Dealing with Zinc

information from Wikipaedia

Metal fume fever, also known as brass founders' ague, brass shakes,[1] zinc shakes, galvie flu, metal dust fever, or Monday morning fever, is an illness primarily caused by exposure to certain fumes. Workers breathe in fumes from chemicals such as zinc oxide (ZnO) or magnesium oxide (MgO), which are themselves created by heating or welding certain metals, particularly galvanized steel. Other common sources are fuming silver, gold, platinum, chromium (from stainless steel), nickel, arsenic, manganese, beryllium, cadmium, cobalt, copper, lead, selenium. and zinc.

Welders are commonly exposed to the substances that cause metal fume fever from the base metal, plating, or filler. Brazing and soldering (a type of metal work in which only the filler is melted) can also cause metal poisoning from lead, zinc, copper, or cadmium in the filler metal. In extreme cases, cadmium[6] (present in some older silver solder alloys) can cause loss of consciousness within a matter of minutes.


Prevention of metal fume fever in workers who are at potential risk (such as welders) involves avoidance of direct contact with potentially toxic fumes, improved engineering controls (exhaust ventilation systems), personal protective equipment (respirators), and education of workers regarding the features of the syndrome itself and proactive measures to prevent its development.

Particularly for cadmium, the design of the product may be changed so as to eliminate it. NiCd rechargeable batteries are being replaced by NiMH. These contain other toxic metals, such as chromium, vanadium and cerium. Cadmium plating is replaced with zinc or nickel. Silver solder alloys now rarely contain it.


There are at least two basic methods for removing zinc from galvanized steel

  1. physical
  2. chemical

Physical methods primarily involve grinding of some sort. Caution, when grinding galvanized steel wear a respirator. In my own case I use a knotted wire wheel to clean up the pipe I use. The knotted wire wheel is a lot tougher than the more common crimped wire wheel. I use a pair of leather gloves even though I've been taught not to use gloves around grounders, etc. that can grab the glove and pull you hand in. In one class I was using a disc grinder and had a pair of gloves on. The sander pulled my thumb down between the disc and the table flatteniing it more than I thought possible. While the glove caused the accident, it also protected my hand from any damage beyond the flattening which reinflated over the next couple of hours. With wire wheels, the glove protects me from occassional "touches" against the wheel. My basic aim is to get the zinc off before I powdercoat the pieces, knowing that the zinc otherwise would come off at least partially as a gas which would ruin the finish. At times I use a out gas forgiving undercoat and then apply a second transparent coat over top, even if I've already cleaned the zinc off.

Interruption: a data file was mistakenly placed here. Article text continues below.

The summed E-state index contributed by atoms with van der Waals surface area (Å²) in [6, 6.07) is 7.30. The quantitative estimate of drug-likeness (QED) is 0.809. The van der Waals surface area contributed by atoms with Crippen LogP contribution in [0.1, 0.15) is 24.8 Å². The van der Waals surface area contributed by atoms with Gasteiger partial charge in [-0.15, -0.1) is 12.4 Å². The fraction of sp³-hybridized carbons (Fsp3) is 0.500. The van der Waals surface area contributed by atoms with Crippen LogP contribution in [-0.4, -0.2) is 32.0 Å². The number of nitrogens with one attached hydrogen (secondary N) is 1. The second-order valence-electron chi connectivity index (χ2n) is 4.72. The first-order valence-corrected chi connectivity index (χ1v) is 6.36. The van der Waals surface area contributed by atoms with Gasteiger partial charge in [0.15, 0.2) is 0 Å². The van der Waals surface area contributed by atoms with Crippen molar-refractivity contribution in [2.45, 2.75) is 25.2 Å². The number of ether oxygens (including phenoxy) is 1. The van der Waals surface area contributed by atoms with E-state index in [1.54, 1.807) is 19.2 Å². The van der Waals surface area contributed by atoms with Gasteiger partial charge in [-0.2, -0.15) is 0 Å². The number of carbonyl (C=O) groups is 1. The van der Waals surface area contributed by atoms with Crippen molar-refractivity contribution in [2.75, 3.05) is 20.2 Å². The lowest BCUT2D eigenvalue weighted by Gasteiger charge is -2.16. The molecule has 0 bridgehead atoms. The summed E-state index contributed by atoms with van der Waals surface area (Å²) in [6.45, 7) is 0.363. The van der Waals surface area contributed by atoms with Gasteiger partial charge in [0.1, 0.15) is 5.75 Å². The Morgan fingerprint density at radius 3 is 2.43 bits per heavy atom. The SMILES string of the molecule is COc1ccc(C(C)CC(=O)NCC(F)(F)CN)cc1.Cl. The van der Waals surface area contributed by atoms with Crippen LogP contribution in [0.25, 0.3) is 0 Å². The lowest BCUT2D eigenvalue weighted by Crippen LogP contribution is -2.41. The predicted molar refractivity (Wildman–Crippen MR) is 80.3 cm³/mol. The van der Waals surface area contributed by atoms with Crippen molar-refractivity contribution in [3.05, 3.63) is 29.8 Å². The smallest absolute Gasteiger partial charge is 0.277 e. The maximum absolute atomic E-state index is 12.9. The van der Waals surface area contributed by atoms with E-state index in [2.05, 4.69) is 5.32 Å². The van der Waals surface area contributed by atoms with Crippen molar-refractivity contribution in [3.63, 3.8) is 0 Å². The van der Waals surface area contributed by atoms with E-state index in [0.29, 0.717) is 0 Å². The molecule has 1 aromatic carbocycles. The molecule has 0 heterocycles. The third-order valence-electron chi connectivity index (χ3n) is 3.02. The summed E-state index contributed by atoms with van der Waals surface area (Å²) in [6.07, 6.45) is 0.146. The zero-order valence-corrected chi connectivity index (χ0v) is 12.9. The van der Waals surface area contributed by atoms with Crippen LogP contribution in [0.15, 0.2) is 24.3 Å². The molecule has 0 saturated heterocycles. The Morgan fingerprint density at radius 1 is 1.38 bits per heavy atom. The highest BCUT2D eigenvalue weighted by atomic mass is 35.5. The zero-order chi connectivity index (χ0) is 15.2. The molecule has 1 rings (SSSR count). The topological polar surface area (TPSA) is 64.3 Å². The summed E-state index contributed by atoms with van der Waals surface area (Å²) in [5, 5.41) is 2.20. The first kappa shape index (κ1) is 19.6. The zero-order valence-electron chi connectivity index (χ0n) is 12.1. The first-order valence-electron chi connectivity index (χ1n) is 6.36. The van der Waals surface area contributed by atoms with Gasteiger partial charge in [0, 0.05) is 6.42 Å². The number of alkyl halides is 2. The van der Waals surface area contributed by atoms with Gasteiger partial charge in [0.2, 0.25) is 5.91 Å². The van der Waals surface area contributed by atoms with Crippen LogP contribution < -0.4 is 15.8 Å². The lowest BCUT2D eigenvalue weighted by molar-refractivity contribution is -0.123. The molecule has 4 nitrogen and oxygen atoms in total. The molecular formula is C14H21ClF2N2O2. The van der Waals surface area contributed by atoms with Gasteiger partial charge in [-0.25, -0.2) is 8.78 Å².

Crimped Wire Wheel

Knotted Wire Wheel

Chemical removal basically relies on acids to strip the zinc from the underlying steel. A variety of acids are used ranging from vinegar to muriatic and hydrochloric acid. Personally I'm scared to death of muriatic and/or hydrochloric acids. The phobia probably goes back to high school chemistry where even thinking of using hydrochloric was a NO-NO. Even though I have a gallon jug of muriatic acid for use in my pool I still get spooked with the warnings not to put it in either a glass or metal container.

Two methods that I have used involve:

I've used both 20% and 30% vinegar (regular grocery store vinegar is only 5%) by basically putting the part to be degalvanized into plastic container and cover with vinegar then sealing the container. Usually I just let it go and come back the next day. To speed things up you can try heating the vinegar a little (i.e., solar) and/or adding some salt. Since my workshop is outside, our desert climate supplies sufficient heat.

I bought some citric acid in powder form (100% citric acid, food grade), disolved it in some water, and immersed the part in it. The next day the zinc was gone.

    Gee Mom, look what else I've found!


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